From a snowy small town in Northern Michigan to the mountains of Afghanistan and back, Where Soldiers Come From follows the four-year journey of childhood friends and their town, forever changed by a faraway war. The film is an intimate look at the young men who fight our wars, the families and town they come from, and the everyday struggles of their return.
That’s how South by Southwest describes this Michigan film that captured the “Best Editing” prize in the documentary category of this prestigious festival of music, film and technology. The film was shot over 4 years in Hancock and other parts of the Keweenaw Peninsula and also in Afganistan. In this excellent IndieWire interview, director Heather Courtney relates how the project came into being:
A little over four years ago, I returned to the shores of Lake Superior, on the northern tip of Michigan’s Upper Peninsula, to explore the idea of making a film about the place I come from. Frustrated with how small-town America was often portrayed in the mainstream media, I wanted to tell a story about my rural hometown that countered those stereotypes. With no clear idea of what my story would be, I began to peruse the local paper (the Daily Mining Gazette) and read about the local National Guard unit. I didn’t even realize that a National Guard unit existed up there (I later learned that many National Guard armories are based in rural areas across the U.S.), so I went to one of their monthly trainings to check it out, and that’s where I met Dominic.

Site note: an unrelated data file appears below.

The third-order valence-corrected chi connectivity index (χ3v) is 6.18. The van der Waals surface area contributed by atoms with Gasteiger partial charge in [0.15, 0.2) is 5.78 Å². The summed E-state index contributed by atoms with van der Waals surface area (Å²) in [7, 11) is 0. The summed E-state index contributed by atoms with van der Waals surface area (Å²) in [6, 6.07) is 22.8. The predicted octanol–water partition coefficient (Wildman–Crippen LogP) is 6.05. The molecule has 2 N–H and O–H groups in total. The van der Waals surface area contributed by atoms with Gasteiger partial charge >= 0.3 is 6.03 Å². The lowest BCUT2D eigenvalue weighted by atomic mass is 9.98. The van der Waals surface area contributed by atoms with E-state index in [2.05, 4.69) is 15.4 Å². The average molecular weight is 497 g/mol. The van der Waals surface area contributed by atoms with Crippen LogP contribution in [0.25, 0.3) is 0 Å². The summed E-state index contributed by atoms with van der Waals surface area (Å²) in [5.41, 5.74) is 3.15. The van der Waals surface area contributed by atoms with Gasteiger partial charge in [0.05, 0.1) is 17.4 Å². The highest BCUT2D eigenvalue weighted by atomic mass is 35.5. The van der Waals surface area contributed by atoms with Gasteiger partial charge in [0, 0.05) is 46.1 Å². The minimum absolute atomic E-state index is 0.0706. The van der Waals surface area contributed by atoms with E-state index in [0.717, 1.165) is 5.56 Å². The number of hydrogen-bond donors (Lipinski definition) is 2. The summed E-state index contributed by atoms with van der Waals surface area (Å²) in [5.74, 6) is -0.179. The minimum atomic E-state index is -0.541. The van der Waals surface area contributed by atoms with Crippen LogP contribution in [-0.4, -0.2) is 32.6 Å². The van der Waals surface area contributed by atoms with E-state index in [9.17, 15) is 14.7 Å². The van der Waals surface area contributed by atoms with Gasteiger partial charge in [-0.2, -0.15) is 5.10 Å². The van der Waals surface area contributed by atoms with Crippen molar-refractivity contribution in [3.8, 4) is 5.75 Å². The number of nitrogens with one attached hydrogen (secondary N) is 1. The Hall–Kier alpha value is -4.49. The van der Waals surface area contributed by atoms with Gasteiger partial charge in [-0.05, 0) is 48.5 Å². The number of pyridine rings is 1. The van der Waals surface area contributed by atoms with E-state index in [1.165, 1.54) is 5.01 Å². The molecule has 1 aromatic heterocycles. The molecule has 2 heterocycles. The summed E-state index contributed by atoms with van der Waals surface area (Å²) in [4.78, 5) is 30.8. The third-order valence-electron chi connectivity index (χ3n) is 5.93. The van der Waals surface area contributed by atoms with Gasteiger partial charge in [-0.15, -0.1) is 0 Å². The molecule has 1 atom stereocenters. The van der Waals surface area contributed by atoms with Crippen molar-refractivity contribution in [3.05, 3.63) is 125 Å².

As he stood with his buddies, Dom told me he joined the National Guard after graduating from high school, for the signing bonus and the college tuition support. Pointing to the group of teenaged boys around him, he said, â€œThese are my friends and we all joined more or less together.â€
…I spent nearly two years filming them as regular 19 and 20-year-olds before they became active duty soldiers serving in Afghanistan. I also spent a lot of time with their families, friends and girlfriends. My goal was to get to know them as people rather than soldiers, and by knowing them and their families and town before they leave, we see how they all change over these four years.
Courtney’s project would end up taking almost four years of her life, as she followed the young men from their training process, to the war zones of Afghanistan and back home to Michigan, where they and their families tried to return to a normal life after the tour.
You can watch the trailer at YouTube but I liked this interview with Heather best.